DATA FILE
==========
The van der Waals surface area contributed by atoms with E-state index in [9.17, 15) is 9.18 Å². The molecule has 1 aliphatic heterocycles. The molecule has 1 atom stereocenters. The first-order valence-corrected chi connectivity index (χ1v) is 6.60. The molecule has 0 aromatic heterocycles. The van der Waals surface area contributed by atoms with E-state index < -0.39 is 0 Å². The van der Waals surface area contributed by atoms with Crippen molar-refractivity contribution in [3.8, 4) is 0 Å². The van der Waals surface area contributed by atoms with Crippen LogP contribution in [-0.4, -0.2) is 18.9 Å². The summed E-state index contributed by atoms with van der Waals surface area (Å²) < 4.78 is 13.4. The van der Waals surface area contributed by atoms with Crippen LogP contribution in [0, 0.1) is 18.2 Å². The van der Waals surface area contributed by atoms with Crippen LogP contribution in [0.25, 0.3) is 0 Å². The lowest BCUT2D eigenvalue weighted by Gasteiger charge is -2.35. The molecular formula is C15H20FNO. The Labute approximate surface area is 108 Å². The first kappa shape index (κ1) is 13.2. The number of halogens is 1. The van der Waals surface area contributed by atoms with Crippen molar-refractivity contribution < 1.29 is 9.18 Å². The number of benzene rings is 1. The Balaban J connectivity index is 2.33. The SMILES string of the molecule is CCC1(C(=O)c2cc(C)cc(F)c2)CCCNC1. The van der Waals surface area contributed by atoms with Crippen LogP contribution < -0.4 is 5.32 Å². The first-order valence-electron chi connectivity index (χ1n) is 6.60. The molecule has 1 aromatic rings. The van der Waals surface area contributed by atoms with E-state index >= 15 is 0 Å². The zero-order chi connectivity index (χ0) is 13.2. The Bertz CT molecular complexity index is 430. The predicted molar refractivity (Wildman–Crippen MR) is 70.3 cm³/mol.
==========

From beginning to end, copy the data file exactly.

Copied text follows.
The van der Waals surface area contributed by atoms with E-state index in [9.17, 15) is 9.18 Å². The molecule has 1 aliphatic heterocycles. The molecule has 1 atom stereocenters. The first-order valence-corrected chi connectivity index (χ1v) is 6.60. The molecule has 0 aromatic heterocycles. The van der Waals surface area contributed by atoms with E-state index < -0.39 is 0 Å². The van der Waals surface area contributed by atoms with Crippen molar-refractivity contribution in [3.8, 4) is 0 Å². The van der Waals surface area contributed by atoms with Crippen LogP contribution in [-0.4, -0.2) is 18.9 Å². The summed E-state index contributed by atoms with van der Waals surface area (Å²) < 4.78 is 13.4. The van der Waals surface area contributed by atoms with Crippen LogP contribution in [0, 0.1) is 18.2 Å². The van der Waals surface area contributed by atoms with Crippen LogP contribution in [0.25, 0.3) is 0 Å². The lowest BCUT2D eigenvalue weighted by Gasteiger charge is -2.35. The molecular formula is C15H20FNO. The Labute approximate surface area is 108 Å². The first kappa shape index (κ1) is 13.2. The number of halogens is 1. The van der Waals surface area contributed by atoms with Crippen molar-refractivity contribution < 1.29 is 9.18 Å². The number of benzene rings is 1. The Balaban J connectivity index is 2.33. The SMILES string of the molecule is CCC1(C(=O)c2cc(C)cc(F)c2)CCCNC1. The van der Waals surface area contributed by atoms with Crippen LogP contribution < -0.4 is 5.32 Å². The first-order valence-electron chi connectivity index (χ1n) is 6.60. The molecule has 1 aromatic rings. The van der Waals surface area contributed by atoms with E-state index >= 15 is 0 Å². The zero-order chi connectivity index (χ0) is 13.2. The Bertz CT molecular complexity index is 430. The predicted molar refractivity (Wildman–Crippen MR) is 70.3 cm³/mol.